First Read's Morning Clips: How the 2018 landscape has changed in a year

Beto O'Rourke
Beto O'Rourke, who is running for the U.S. Senate, speaks during the general session at the Texas Democratic Convention on June 22, 2018, in Fort Worth, Texas.Richard W. Rodriguez / AP file

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MIDTERM MADNESS: Here’s how the 2018 landscape has changed in a year

It’s easy to forget how much the landscape has changed since the beginning of the midterms. NBC’s Dante Chinni and Sally Bronston break down the big swings.

The Washington Post sums up the midterm environment this way: “Voters want the anger to stop but can’t stop being angry.”

2020: Mike Bloomberg may run for president as a Democrat. But he could have issues dealing with his views on policing and #MeToo.

Terry McAuliffe is headed to Iowa to fire up Democrats.

FL-GOV: The corporate tax is becoming a big deal in the Florida governor race.

MD-GOV: Ben Jealous is out with his first TV ad since the primary.

MN-SEN: Tina Smith is in a strong position in Minnesota’s Senate race.

MN-GOV: Tim Walz is leading, but there’s a sizable group of voters who are undecided, per a new poll.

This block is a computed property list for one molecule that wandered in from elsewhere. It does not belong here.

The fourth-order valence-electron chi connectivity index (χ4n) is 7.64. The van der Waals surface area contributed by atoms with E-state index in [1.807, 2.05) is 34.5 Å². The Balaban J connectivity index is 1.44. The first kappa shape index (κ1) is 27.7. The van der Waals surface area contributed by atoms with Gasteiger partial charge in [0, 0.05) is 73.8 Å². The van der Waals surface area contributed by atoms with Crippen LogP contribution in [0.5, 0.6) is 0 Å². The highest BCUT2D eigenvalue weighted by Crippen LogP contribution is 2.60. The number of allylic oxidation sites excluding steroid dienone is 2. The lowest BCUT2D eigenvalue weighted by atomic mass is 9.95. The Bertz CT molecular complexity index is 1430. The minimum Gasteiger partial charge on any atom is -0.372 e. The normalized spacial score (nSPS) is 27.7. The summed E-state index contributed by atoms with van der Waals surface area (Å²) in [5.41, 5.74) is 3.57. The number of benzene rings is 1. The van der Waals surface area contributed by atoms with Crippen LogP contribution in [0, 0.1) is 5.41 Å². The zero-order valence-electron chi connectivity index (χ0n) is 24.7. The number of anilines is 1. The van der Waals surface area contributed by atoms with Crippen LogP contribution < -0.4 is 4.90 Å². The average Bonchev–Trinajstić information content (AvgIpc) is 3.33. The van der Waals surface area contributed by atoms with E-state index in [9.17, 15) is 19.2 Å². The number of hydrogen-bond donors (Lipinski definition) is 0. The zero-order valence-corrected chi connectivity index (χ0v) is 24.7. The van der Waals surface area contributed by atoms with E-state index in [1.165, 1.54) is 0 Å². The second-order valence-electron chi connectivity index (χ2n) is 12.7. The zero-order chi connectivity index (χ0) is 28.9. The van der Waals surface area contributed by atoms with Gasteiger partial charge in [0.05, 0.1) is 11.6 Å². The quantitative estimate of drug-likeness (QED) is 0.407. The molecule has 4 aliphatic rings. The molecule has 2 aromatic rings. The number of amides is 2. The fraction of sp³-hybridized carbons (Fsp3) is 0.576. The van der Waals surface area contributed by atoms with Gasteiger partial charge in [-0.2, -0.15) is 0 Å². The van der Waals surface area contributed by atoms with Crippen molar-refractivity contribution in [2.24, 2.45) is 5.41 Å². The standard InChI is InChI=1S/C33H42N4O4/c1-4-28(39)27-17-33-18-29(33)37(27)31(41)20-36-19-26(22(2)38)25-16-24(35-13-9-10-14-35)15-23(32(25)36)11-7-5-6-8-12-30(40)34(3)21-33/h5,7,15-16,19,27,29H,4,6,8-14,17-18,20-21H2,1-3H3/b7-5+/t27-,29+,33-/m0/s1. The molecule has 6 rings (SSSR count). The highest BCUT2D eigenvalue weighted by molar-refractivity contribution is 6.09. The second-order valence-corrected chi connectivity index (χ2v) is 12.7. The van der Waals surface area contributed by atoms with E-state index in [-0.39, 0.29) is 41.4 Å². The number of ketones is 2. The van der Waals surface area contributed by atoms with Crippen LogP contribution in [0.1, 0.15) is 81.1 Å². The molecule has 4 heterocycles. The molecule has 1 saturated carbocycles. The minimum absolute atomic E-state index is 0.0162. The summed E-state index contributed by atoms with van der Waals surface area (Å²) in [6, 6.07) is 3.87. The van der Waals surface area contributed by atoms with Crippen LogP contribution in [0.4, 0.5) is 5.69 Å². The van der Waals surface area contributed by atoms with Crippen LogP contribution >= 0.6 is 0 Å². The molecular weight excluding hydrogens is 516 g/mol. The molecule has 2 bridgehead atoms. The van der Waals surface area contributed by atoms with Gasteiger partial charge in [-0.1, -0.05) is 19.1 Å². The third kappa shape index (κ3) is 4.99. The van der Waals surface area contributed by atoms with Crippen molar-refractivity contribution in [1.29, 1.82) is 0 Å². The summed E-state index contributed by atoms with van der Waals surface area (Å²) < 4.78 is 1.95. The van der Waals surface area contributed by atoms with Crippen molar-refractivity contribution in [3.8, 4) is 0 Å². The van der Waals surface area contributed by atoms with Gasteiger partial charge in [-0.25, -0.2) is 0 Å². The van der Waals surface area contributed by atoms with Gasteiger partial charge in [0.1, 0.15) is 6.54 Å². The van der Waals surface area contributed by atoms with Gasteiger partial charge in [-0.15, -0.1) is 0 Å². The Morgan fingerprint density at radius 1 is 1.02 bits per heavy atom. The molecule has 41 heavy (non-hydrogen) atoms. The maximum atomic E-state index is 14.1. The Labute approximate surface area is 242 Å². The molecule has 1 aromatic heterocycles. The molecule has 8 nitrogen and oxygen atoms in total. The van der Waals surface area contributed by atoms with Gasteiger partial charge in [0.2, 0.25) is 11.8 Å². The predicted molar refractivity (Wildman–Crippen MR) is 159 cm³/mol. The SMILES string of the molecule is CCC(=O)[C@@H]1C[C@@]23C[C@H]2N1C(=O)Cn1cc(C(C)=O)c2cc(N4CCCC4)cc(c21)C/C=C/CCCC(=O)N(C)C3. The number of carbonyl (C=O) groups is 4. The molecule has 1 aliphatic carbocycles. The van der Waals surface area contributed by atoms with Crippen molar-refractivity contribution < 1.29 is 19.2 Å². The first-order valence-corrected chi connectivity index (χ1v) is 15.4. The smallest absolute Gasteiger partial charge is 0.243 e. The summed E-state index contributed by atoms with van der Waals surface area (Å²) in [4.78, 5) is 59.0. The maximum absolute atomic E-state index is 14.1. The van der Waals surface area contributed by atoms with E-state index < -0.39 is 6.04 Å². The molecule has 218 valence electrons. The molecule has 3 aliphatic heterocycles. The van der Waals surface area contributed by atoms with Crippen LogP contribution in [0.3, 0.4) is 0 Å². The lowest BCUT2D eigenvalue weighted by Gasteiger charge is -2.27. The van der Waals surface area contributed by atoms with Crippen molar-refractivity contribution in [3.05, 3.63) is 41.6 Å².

MO: A new CBS Battleground poll shows McCaskill and Hawley tied.

MT-SEN: And the same CBS poll finds a margin-of-error race in Montana.

MS-SEN: Chris McDaniel is trying to stay afloat after rising to political stardom in 2014, McClatchy writes.

NJ-SEN: POLITICO reports on Bob Menendez’s fight for survival.

NM-SEN: Heinrich is benefitting from Gary Johnson’s presence in the Senate race, a new poll finds.

OH: Trump’s appeal in Ohio ain’t what it used to be, writes POLITICO.

TRUMP AGENDA: Confirmation bombshell

The huge news from over the weekend: The woman accusing Brett Kavanaugh of sexual assault came forward to tell her story to the Washington Post.

Republican senators are beginning to speak out about letting Kavanaugh’s accuser be heard.

Speaking with one of us(!), FEMA administrator Brock Long questioned why independent studies were done regarding the death toll in Puerto Rico.

Paul Manafort could flip, but it might not be on Trump.

Companies aren’t rushing to repatriate funds despite Trump’s promise of fast action.

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